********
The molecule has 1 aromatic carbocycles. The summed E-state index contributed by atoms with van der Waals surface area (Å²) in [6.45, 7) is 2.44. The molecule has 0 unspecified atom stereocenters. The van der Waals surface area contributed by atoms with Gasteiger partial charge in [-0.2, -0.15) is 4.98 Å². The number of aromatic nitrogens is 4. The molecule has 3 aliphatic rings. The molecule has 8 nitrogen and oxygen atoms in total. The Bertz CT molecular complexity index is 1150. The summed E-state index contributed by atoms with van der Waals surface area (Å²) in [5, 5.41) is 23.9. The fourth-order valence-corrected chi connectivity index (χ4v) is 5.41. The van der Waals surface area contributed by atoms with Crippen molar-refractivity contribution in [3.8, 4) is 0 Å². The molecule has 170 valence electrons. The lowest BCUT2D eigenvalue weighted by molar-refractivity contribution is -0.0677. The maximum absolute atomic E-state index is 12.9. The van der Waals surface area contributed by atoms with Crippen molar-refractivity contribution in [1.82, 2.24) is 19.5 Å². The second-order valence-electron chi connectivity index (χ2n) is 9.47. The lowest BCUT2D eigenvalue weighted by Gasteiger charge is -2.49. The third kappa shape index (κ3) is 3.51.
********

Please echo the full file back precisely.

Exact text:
The molecule has 1 aromatic carbocycles. The summed E-state index contributed by atoms with van der Waals surface area (Å²) in [6.45, 7) is 2.44. The molecule has 0 unspecified atom stereocenters. The van der Waals surface area contributed by atoms with Gasteiger partial charge in [-0.2, -0.15) is 4.98 Å². The number of aromatic nitrogens is 4. The molecule has 3 aliphatic rings. The molecule has 8 nitrogen and oxygen atoms in total. The Bertz CT molecular complexity index is 1150. The summed E-state index contributed by atoms with van der Waals surface area (Å²) in [5, 5.41) is 23.9. The fourth-order valence-corrected chi connectivity index (χ4v) is 5.41. The van der Waals surface area contributed by atoms with Crippen molar-refractivity contribution in [3.8, 4) is 0 Å². The molecule has 170 valence electrons. The lowest BCUT2D eigenvalue weighted by molar-refractivity contribution is -0.0677. The maximum absolute atomic E-state index is 12.9. The van der Waals surface area contributed by atoms with Crippen molar-refractivity contribution in [1.82, 2.24) is 19.5 Å². The second-order valence-electron chi connectivity index (χ2n) is 9.47. The lowest BCUT2D eigenvalue weighted by Gasteiger charge is -2.49. The third kappa shape index (κ3) is 3.51.